On the algorithmic plane, details are increasingly discarded (hidden, to be precise) at coarser levels of granularity in order to translate the implementation of algorithms from the way human think to the way machines operate. At the same time, the design of a software system proceeds at varying level of concreteness from the most abstract computational level describing the “what”, by means of general specifications, to the algorithmic level defining the “how”, where the solution to the problem is precisely formalized in terms of operations to be performed, and down to the physical realization on specific hardware. As an example, consider the problem of improving the quality of a signal being output by a device prior to feeding it to another device. One possible computational representation can be the following

\(s_d(t) = F(s(t) + n(t)) = \begin{cases} \int_{-\infty}^{+\infty} h(\tau)s_n(t-\tau) d\tau \\ h(t) = ke^{-t^2 / 2\sigma ^ 2} \end{cases}\)

which is in mathematical form, or in equivalent plain English specifications as follows

  1. The signal is corrupted by normally distributed additive noise
  2. The signal is processed with a Gaussian noise reduction filter

At the topmost algorithmic level, the “denoise signal” solution could be very coarsely expressed using a high-level domain-specific language that, in a very expressive manner, describes the steps to be performed. By using a lower level general purpose language, such as C, more detail can be added to represent the algorithms with increased granularity. At an even more detailed degree, a very low level representation may be achieved using an Assembly language, until we reach the bottom level of the machine code where granules represent single bits. Figure 3 shows the granular hierarchy of this example.

Figure 3

It is evident how the semantics encoded in the algorithm becomes more cryptic the more we get closer to the implementation level, where it represents the nature of the machine. However, such semantics are preserved between levels, even if the granules (instructions or block of instructions with associated variables) have different representations. The two loop blocks represent the creation of a Gaussian filter and a convolution operation respectively, regardless of whether they are expressed in C, Assembly or machine code. And within these blocks, single instructions represent equations, algebraic operations and conditions equally well at each level. The similarity here is expressed in terms of “computational proximity” (all instructions needed to carry out a procedure are sequentially grouped together) and the relation R is a translation operation from one language to another.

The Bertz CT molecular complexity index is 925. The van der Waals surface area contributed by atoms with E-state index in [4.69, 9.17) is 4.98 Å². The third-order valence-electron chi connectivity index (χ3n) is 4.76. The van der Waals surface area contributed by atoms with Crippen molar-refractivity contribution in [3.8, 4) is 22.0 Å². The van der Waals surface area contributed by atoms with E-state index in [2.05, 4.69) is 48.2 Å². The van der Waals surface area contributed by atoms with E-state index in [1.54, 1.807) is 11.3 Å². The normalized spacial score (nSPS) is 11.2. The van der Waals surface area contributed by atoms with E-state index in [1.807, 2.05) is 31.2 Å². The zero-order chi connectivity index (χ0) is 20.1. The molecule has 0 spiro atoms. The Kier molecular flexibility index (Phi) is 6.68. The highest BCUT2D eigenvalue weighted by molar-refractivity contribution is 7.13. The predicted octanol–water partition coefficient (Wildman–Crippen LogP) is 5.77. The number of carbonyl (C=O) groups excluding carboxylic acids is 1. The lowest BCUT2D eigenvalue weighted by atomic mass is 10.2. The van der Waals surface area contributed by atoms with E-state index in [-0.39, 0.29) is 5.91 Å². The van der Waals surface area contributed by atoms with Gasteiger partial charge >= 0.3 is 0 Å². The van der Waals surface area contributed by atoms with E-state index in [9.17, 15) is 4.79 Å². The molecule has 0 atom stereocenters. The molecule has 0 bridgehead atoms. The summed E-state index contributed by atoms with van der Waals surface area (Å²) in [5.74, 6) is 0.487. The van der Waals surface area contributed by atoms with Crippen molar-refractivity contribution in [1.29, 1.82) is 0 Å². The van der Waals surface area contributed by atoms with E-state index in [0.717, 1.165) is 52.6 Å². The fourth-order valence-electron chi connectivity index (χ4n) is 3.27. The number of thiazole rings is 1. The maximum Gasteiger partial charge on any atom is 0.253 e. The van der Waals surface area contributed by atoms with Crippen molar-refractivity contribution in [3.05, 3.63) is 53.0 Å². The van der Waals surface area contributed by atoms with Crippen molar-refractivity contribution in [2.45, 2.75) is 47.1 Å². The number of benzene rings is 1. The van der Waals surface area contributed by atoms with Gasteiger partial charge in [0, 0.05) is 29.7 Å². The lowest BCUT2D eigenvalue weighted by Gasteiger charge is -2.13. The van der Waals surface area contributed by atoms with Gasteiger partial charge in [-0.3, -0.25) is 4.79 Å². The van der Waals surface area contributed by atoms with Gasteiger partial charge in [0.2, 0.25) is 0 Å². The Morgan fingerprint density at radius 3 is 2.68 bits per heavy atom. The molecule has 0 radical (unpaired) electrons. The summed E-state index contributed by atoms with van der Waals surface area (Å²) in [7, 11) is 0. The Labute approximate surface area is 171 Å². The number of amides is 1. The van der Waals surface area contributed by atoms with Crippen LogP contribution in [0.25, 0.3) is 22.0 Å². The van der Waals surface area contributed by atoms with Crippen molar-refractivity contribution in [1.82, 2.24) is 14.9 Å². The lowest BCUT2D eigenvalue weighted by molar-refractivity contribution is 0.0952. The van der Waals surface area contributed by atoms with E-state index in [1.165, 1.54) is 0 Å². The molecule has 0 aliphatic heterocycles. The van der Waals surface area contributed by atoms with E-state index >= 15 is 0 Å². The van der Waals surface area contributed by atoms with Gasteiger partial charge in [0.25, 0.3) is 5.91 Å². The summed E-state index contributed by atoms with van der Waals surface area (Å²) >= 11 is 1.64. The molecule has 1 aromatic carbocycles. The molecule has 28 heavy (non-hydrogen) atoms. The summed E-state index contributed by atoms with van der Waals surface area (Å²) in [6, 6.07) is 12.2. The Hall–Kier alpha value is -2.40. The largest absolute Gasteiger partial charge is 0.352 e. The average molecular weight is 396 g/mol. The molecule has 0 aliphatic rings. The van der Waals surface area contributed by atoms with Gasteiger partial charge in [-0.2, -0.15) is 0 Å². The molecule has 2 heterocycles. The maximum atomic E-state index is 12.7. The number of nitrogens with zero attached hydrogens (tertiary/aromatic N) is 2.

Granular Computing plays a big role in the simplification of software development by reducing the friction in the human-machine interface. Humans perceive and interact with a complex fuzzy world that they model and manipulate through abstract concepts represented by a powerful (natural) language. This contrast with the deterministic simple nature of computers that only understand two symbols. There is a huge impedance mismatch between these two worlds. Manipulating complex abstract concepts with such a poorly expressive language is an enormous mental effort. The development of high level languages has provided increasing levels of simplification by introducing abstract constructs that the programmer can use to easily manipulate complex real-world entities at different degrees of detail, without even thinking about bits and registers.

A different incarnation of this computing paradigm can be found in object-oriented programming. Class hierarchies, abstract data types and polymorphism are all forms of granular computing, although their purpose is not that of “humanizing” the interface to machines but rather of organizing computer programs in such a way that it becomes easy to develop, use and maintain them. A class with its associated attributes and methods is essentially a granule where the intrarelationships are expressed in terms of similar functionality that are logically grouped together. A consequence of discriminating by functionality is the separation of concerns that allows defining clear operational boundaries between objects, thus avoiding “spaghetti code”. Not only OOP in particular, but structured programming in general is a method of “computing with granules”.